To determine whether the impairment in hMT transgenic mice reflected broad defects in motor function, mice were tested in an open field. All groups of mice, tested at 9 months, decreased their activity during exposure to the open field, but levels of activity and rate of habituation did not differ according to genotype (Fig. 3B). Repeated-measures ANOVA revealed a main effect of interval (F(14,602) = 2.33; p = 0.004) but no main effect of genotype (F(2,43) = 1.01; p = 0.37) or genotype by interval interaction (F(28,602) = 0.88; p = 0.65). These results indicate that all mice habituated to the novel environment; there were no overall group differences nor did they habituate at different rates. We found no correlation between open-field activity at 9 months with rotarod performance at any age (r < 0.216; p > 0.20).
Gait dynamics in mice from all three lines were characterized using the DigiGait Imaging System (supplemental Table 1, available at www.jneurosci.org as supplemental material). Only two of the 32 comparisons of gait revealed a significant effect of genotype that survived Bonferroni's correction (p > 0.05/32): stride length at 40 cm/s for left front paw, F(1,21) = 10.04 (p = 0.0009), right front paw, F(1,21) = 9.54; p = 0.0011. For both measures, hMT mice had shorter stride length than nontransgenic mice, and hWT mice had longer stride length than nontransgenic mice. Scheffé's post hoc tests revealed that hWT mice differed significantly from nontransgenic and hMT mice on these measures, but hMT and nontransgenic mice did not differ from one another. This is consistent with the hMT mice serving as a model of the human carrier state rather than an overtly dystonic state. The functional significance of differences between the hMT and hWT mice remains unclear.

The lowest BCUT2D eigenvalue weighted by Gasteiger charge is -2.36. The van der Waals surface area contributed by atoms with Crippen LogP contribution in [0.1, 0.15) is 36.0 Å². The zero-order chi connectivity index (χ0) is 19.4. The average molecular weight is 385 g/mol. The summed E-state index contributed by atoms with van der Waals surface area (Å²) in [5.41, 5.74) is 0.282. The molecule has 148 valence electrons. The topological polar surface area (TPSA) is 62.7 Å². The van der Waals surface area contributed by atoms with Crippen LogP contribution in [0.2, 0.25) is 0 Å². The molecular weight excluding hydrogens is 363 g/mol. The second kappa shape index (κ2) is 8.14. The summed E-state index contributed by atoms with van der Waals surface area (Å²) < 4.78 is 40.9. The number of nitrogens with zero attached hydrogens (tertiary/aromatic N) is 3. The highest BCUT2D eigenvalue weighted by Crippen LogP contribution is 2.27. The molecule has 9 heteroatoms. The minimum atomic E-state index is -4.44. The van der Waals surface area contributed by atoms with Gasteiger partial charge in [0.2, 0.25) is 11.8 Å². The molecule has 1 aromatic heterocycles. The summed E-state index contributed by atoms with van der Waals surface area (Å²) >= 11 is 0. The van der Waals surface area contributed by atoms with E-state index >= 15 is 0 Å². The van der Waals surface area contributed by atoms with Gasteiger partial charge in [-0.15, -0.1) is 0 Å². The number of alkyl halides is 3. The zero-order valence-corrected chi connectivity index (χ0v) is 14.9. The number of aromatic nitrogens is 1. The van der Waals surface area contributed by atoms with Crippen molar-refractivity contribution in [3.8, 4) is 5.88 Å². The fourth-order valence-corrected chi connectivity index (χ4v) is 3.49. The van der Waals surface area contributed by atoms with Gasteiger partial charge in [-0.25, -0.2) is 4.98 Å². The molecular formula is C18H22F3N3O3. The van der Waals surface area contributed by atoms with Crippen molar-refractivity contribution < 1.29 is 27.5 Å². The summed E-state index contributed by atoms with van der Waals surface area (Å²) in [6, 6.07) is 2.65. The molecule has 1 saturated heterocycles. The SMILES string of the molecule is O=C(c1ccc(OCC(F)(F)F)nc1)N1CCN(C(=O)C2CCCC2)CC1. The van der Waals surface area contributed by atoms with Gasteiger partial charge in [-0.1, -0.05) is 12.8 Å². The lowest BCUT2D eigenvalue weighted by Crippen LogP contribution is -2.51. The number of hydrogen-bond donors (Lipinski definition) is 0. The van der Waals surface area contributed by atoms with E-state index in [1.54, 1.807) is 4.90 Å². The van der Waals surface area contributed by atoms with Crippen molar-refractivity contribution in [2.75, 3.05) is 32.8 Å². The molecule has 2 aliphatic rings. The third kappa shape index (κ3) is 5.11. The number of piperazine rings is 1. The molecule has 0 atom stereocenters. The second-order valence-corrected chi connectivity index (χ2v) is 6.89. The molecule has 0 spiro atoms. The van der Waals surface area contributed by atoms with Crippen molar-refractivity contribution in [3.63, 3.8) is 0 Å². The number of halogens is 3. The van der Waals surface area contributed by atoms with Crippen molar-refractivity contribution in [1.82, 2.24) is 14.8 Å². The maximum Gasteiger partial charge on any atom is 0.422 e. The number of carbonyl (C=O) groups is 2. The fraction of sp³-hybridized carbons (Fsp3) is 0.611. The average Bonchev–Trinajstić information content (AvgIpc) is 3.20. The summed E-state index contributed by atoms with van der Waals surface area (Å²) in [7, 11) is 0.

To study the pathophysiology of DYT1 dystonia, we generated three lines of transgenic mice that expressed human MT or WT torsinA at levels that were approximately twofold higher than that of the endogenous mouse protein. In all three lines, the intracellular distribution of torsinA appeared similar to that in nontransgenic littermates and was consistent with a primary localization within the ER (Hewett et al., 2000, 2003; Kustedjo et al., 2003). The most prominent defect observed in our hMT mice was a failure of older animals to improve performance in the rotarod task. Although in an initial evaluation at 9 months of age, all mice performed equally well; the hWT and nontransgenic mice showed significant improvement with repeated testing, whereas the hMT mice did not. This is clearly not simple ataxia. Ataxic animals, such as the arylsulfatase A (ASA)-deficient mouse model of metachromatic leukodystrophy (D'Hooge et al., 2001), exhibit baseline impairment in coordination. In contrast, our mice had normal exploratory behavior in the open field and normal performance on day 1 of each rotarod trial, whereas the ASA-deficient mice were impaired at the onset of a rotarod trial. Abnormalities were revealed only on repeated testing and were evident as a failure to improve performance (as normal mice do) rather than a loss of coordination.
The expression level and distribution of hMT torsinA in the transgenic mice described here differ from those observed in previously reported transgenic mouse models of DYT1 dystonia (Goodchild and Dauer, 2004; Shashidharan et al., 2005). Goodchild and Dauer (2004) generated mice in which hMT torsinA expression is driven by a tetracycline-regulated minimal CMV promoter. In these mouse brains, mutant torsinA is concentrated and colocalized with laminB in association with the nuclear envelope (NE). Although Western blot analysis was not shown for these mice, strong staining around the NE is consistent with a high level of expression of the mutant protein, as shown in cultured cells (Hewett et al., 2000; Kustedjo et al., 2000; Bragg et al., 2004a; Gonzalez-Alegre and Paulson, 2004; Naismith et al., 2004). Similarly, the transgenic mice established by Shashidharan et al. (2005) incorporate a neuronal-specific enolase promoter to drive high levels of hMT torsinA expression. Although not quantified, on Western blot analysis, hMT torsinA levels appear to be ∼10-fold higher than endogenous levels of mouse torsinA. These mice exhibited torsinA-immunoreactive perinuclear inclusions that also stained for ubiquitin.